The forthcoming 2025 model of the Porsche 911, known as the 992.2, is set to undergo a significant transformation, encompassing restyled front and rear ends, interior updates, and the introduction of a cutting-edge T-HEV hybrid system. Anticipated to be unveiled in the next six months and subsequently hitting the market as part of the 2025 lineup, the refreshed 992.2 model is poised to elevate the iconic sports car to new heights.

The standout feature of the 992.2 model is the T-HEV hybrid system, marking a notable stride towards electrification for the Porsche 911. Although Porsche has not officially disclosed details about the hybrid system, insider information suggests a collaboration with Rimac, in which Porsche owns a 45-percent stake. The T-HEV system is reported to consist of a 400-volt setup, integrating a modified twin-turbo 3.0-liter flat-six engine with an electric motor, generating up to 90 hp. This combination is expected to yield a total output of approximately 478 hp and 475 ft-lbs of torque. A more potent version aiming for 528 hp is rumored to be in development, while a less powerful 48-volt hybrid system may be adopted by other models in the lineup.

Unlike some competitors in the market, Porsche’s hybrid 911 won’t be a plug-in; instead, the high-performance battery powering the electric motor will be replenished by the internal combustion engine (ICE) and kinetic energy recuperated during braking. The system, weighing a mere 55 pounds, is designed to minimize any adverse impact on the car’s weight. However, due to complexity issues, a manual gearbox will not be compatible with this hybrid system.

In addition to the groundbreaking hybrid technology, the 992.2 model will feature various engine upgrades across the lineup. The GTS variant is expected to receive a new naturally aspirated 3.6-liter flat-six, while the Turbo variant will be equipped with a fresh twin-turbocharged 3.6-liter flat-six. Cosmetic enhancements, including revised front and rear ends, and aerodynamic tweaks, are also part of the refresh. The interior is anticipated to undergo a digital transformation, with analog elements making way for digital counterparts.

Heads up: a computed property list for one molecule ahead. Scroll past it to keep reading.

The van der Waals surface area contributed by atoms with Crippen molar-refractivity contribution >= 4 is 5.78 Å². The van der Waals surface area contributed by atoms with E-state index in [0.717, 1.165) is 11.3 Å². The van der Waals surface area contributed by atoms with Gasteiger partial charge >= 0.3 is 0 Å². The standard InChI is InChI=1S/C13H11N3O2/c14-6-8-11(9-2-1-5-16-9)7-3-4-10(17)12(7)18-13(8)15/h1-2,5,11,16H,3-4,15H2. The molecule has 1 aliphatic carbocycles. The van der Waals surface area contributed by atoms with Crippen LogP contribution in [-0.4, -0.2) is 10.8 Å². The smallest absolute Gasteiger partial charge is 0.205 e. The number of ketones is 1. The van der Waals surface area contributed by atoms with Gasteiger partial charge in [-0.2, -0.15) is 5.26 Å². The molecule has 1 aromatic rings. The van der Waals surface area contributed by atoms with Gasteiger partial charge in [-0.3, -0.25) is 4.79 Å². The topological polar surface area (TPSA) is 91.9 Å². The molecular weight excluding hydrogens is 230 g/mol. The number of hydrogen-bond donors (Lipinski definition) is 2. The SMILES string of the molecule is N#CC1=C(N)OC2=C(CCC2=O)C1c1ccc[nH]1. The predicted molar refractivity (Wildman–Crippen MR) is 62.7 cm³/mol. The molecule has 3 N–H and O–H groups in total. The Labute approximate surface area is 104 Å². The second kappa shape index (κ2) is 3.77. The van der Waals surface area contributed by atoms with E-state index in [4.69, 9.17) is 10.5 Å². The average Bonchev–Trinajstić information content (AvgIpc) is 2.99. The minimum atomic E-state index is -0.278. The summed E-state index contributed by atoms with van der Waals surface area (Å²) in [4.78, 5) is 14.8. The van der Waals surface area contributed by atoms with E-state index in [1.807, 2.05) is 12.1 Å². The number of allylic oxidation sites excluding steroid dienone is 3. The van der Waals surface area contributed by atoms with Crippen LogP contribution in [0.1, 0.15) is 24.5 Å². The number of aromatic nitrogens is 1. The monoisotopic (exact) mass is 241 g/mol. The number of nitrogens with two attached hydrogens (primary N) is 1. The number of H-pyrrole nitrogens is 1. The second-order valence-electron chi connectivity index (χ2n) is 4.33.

The hybrid variant of the 992.2 is projected to debut a year after the standard models, with deliveries expected in the following year. While an all-electric 911 remains without a set timetable, the hybrid technology marks a significant step in Porsche’s journey toward sustainable and high-performance vehicles.

The T-HEV hybrid system’s key components include a small battery powering the electric drive unit, constantly charged by both the combustion engine and regenerative braking. The integrated starter generator creates an instant boost effect, while the electric motor positioned under the fuel tank drives the front wheels, enhancing weight distribution.

The engine lineup for the broader 911 range will witness notable changes, with the GTS adopting a naturally aspirated 3.6-liter flat-six, and the Turbo variants transitioning to a more advanced twin-turbocharged 3.6-liter engine. The Carrera S and GTS will also integrate a 48-volt hybrid system.

Design-wise, the 992.2 model retains its iconic shape but introduces several updates, including new bumpers, lights, mirrors, and aerodynamic elements. Differentiated packages, such as the Turbo, GT3, GT2 RS, and Sport Design, offer varying aerodynamic treatments. The interior boasts a new fully electronic hi-res instrument panel, showcasing digital advancements.

While there have been discussions about an electric 911 in the future, the latest information suggests that the electric 998 generation might be delayed until the beginning of the next decade, around 2034. This electric version is expected to complement, rather than entirely replace, the internal combustion engine models, potentially fueled by e-fuels.

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Kay Adams

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